What Happens When You Shift Your Focus from Financial to Performance Management?

As the CEO, CFO, COO, or president of your company, you may often wonder how to best determine the value of your Marketing investment. To answer this question, the Marketing team in many organizations tends to focus on financial management. They might even use a financial management tool to support the planning, directing, monitoring, organizing, and controlling of the Marketing budget.

Despite the increase attention on trying to answer this question, many Marketing budgets are declining. A recent Gartner study suggests the decline is due to budgeting immaturity and a lack of financial planning muscle. Marketers understand how to budget and manage a budget. We would posit that it’s not a financial management question –  it’s a question about how to determine value. From our perspective, determining value is more about performance management and measurement than financial management.

To determine the value of your Marketing investment you need both performance measurement and performance management. Performance measurement is what enables you to track the progress of performance to the strategy. Performance management addresses how well you’re managing the strategy you’ve implemented – it is what links strategy to plans and execution. Performance management includes the entire process: from establishing performance targets, to developing and implementing the plan, to reporting performance to the plan and the financial targets. It enables you to act on the performance measurement information.

Performance management improves planning and decision-making, including financial accountability. In contrast, financial management is about being managing to a budget. It facilitates efficiencies; it helps with exploring where costs can be reduced.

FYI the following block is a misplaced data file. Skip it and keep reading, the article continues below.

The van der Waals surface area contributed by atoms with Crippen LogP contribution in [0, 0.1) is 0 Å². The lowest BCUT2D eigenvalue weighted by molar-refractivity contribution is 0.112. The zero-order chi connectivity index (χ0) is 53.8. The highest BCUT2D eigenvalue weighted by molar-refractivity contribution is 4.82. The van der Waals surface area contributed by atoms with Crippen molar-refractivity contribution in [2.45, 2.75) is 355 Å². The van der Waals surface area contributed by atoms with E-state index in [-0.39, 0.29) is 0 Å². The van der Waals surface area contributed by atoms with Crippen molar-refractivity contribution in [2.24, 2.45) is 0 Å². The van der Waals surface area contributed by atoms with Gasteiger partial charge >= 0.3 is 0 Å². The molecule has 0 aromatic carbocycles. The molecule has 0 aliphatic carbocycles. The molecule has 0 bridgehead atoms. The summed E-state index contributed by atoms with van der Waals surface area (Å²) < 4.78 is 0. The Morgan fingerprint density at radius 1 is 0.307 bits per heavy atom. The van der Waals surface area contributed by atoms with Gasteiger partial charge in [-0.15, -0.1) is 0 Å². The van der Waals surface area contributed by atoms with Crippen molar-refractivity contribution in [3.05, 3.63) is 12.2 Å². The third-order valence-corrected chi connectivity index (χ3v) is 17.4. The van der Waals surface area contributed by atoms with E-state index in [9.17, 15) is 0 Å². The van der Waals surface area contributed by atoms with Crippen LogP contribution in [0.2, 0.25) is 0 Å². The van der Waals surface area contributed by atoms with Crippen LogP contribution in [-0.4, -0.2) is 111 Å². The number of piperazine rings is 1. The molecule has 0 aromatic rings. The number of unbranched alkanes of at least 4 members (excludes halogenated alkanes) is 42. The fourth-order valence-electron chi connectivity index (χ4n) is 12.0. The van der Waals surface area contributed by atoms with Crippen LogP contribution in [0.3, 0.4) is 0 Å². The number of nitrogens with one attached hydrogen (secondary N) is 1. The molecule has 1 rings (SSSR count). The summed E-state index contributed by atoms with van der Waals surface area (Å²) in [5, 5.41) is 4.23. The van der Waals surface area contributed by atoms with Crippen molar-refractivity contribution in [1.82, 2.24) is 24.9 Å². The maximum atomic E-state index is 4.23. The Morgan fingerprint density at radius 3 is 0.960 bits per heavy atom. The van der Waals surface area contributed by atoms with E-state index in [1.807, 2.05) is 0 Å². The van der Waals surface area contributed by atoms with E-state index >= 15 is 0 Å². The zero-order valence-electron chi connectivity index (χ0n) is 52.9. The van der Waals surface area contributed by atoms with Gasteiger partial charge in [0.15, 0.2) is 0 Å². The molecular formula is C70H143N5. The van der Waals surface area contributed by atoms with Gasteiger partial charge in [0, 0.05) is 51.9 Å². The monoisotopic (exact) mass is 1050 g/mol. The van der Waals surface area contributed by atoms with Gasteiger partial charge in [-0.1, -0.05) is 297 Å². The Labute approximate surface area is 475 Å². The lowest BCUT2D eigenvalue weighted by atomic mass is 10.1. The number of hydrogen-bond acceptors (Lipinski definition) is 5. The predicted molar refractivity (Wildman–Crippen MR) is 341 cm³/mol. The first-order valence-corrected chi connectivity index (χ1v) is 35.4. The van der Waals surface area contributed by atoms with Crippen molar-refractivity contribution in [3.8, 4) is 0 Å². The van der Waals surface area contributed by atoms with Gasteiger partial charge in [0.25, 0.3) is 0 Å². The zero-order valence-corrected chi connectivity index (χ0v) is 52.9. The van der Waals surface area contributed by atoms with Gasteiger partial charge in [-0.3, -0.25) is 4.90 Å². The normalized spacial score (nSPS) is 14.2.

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For Marketing to be successful at performance management, it must strengthen its alignment to the business and truly “run the business” of Marketing’s day-to-day operations. A primary part of alignment includes establishing an agreed-upon set of key performance indicators (KPIs) that define the success of the organization and all of its functions, including Marketing.

The KPIs you select need to be relevant. It’s not possible to measure everything, nor should you want to. The key is to focus on the metrics and KPIs essential for achieving your company’s business strategy. Once you have defined these metrics, accountability to performance beyond the budget can really occur.

As the leadership team, you need to identify the KPIs and metrics. This step serves to highlight the data most critical to your business. These metrics and KPIs become the foundation for the Marketing dashboard that reports on Marketing’s value, contribution, impact, and progress against performance targets and reflects potential opportunities and risks.

A performance management dashboard, compared to a dashboard primarily about money and productivity, encourages a richer business conversation about what the data mean, the implications of performance to the business, and what if anything can be done to change or improve the trendline. This level of performance management supports effective decision-making on all fronts, not just financially.

Your Marketing organization must be able to collect, analyze, and derive insights from customer, market, and business data to succeed with performance management. It takes deriving actionable insights from data for all of this to work. It is this aspect of performance management that sets the stage for a more forward-looking organization. Performance management leads to scenario planning, which helps identify opportunities for innovation and growth, as well as potential risks.

Successful Implementation Takes Time, and It’s Worth the Effort

Performance management is what will move your Marketing organization from focusing on budget and productivity to focusing on results and accountability. Establishing a performance management initiative for your Marketing takes time. We have found that it takes about six months to implement the basic building blocks: alignment, accountability, the data inventory, and first iterations of the dashboard.

As a leader in your organization, you need to serve as the champion and initiate the process. Start the process with these three steps:

  1. Establish a Marketing performance management leader (perhaps someone from the Marketing Operations or Marketing Analytics functions) and a cross-functional team (Marketing, Finance, Sales, Business Unit leaders, etc.).
  2. Explain why you want this initiative and your expected outcomes.
  3. Schedule your first meeting to create a plan and begin the alignment process. Alignment is the starting point because it sets the stage for the metrics, KPIs, and data conversation.

If we’ve convinced you to move to performance management, but you have implementation questions, let’s schedule a call.